Wednesday, 10 March 2010 8:21 AM

Police Officer wins RAMSI Special Coordinator's Award for Women

Royal Solomon Islands Police Officer, Detective Inspector Florence Taro, was awarded the RAMSI Special Coordinator's Award for Women, recognising her contribution to improving the status of women both within and outside the Royal Solomon Islands Police Force (RSIPF).

RAMSI Special Coordinator, Graeme Wilson, presented the award to Inspector Taro at today's RAMSI Women's Breakfast attended by more than 200 women, as part of International Women's Day celebrations in Solomon Islands.

In presenting the award, Mr Wilson said that Detective Inspector Taro was a shining example of the dedication and commitment of women in Solomon Islands.

"In her disciplined and dedicated approach to all aspects of her life, Florence has been a great role model, but she has also done much in her own professional area to bring about real changes that have significantly improved the situation for women in this country," said Mr Wilson.

"Florence has a heartfelt commitment to Solomon Islands and great empathy for her fellow countrymen and women," he said.

Inspector Taro, who was recently promoted to Deputy Director of the RSIPF's Criminal Investigations Division, has served with the RSIPF for over two decades,

A driving force behind the establishment in 2003 of the RSIPF's Sexual Assault Squad, Detective Inspector Taro is admired for the long hours she devotes to her work and the effective way in which she carries out her duties. She is an active member of the Women in Policing Group and a long-standing member of the RSIPF's Women's Netball team.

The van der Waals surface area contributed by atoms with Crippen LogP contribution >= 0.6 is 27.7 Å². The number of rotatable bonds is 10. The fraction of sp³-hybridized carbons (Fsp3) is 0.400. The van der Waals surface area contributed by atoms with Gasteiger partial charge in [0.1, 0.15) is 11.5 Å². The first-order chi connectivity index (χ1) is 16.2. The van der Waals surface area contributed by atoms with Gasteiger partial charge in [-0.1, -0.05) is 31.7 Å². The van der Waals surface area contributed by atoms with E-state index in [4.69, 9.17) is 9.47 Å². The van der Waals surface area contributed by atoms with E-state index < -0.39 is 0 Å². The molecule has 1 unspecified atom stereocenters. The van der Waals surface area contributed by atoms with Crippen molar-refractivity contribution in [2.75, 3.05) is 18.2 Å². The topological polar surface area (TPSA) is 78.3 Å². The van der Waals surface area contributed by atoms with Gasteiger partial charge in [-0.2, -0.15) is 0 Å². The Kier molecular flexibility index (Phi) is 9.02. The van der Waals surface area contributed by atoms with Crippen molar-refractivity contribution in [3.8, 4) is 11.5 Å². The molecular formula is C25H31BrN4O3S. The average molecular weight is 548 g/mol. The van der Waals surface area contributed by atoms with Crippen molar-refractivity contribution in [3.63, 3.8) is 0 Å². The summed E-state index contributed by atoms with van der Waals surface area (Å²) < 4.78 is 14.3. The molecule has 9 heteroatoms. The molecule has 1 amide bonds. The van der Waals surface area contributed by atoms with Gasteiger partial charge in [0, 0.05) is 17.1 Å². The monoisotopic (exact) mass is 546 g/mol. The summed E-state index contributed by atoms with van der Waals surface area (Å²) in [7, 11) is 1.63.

In accepting the award, Detective Inspector Taro said she was humbled by receiving such an honour, and hoped that it would serve to motivate her female colleagues in the RSIPF to continue their work in providing justice to victims of crime.

"I always think of the victims of an offence, and put myself in their shoes," said Inspector Taro. "I always think: 'Imagine if this is your father, mother, sister, brother, daughter or son - how would you like them to be treated?' If you have this within yourself, you can deliver the best service possible."

RAMSI Special Coordinator Mr Wilson said in that in marking International Women's Day, RAMSI wanted to acknowledge the enormous contribution women made to their country.

"This is a time for everyone to recognise the efforts that have been made by Solomon Islands women," said Mr Wilson.

"Through the contribution of women like Florence, the goal of equal opportunity is taken another step forward," said Mr Wilson.

Inspector Taro received a cash prize of SBD 2000 as part of the award.

The keynote speaker at this year's breakfast, Fa'amausili Dr Matagialofi Lua'iufi, a former head of Samoa's Public Service Commission, spoke on Women who Change the World.

Dr Lua'iufi said that despite stereotyping, it is a recognised fact that women get things done and make things happen.

"Women in the world over and in the Pacific are our agents of change and are clearly the drivers of progress and development, and we have enjoyed the fruits of their labour because of their courage, determination and commitment.

"We all have great stories, great histories of our women to share and the integral role they play in our villages, our communities, our countries. You are those women!"

The RAMSI Women's Breakfast follows the launch of Being the First: Storis Blong Oloketa Mere lo Solomon Aelan, a new book that tells the stories of 14 Solomon Islands women who have broken through barriers, charting their journeys to positions of leadership in their country. It was published with the assistance of RAMSI, and was compiled by a team led by Dr Alice Pollard and Professor Marilyn Waring of RAMSI's Women in Government program.

Each woman who was a guest at today's breakfast received a copy of the Being The First.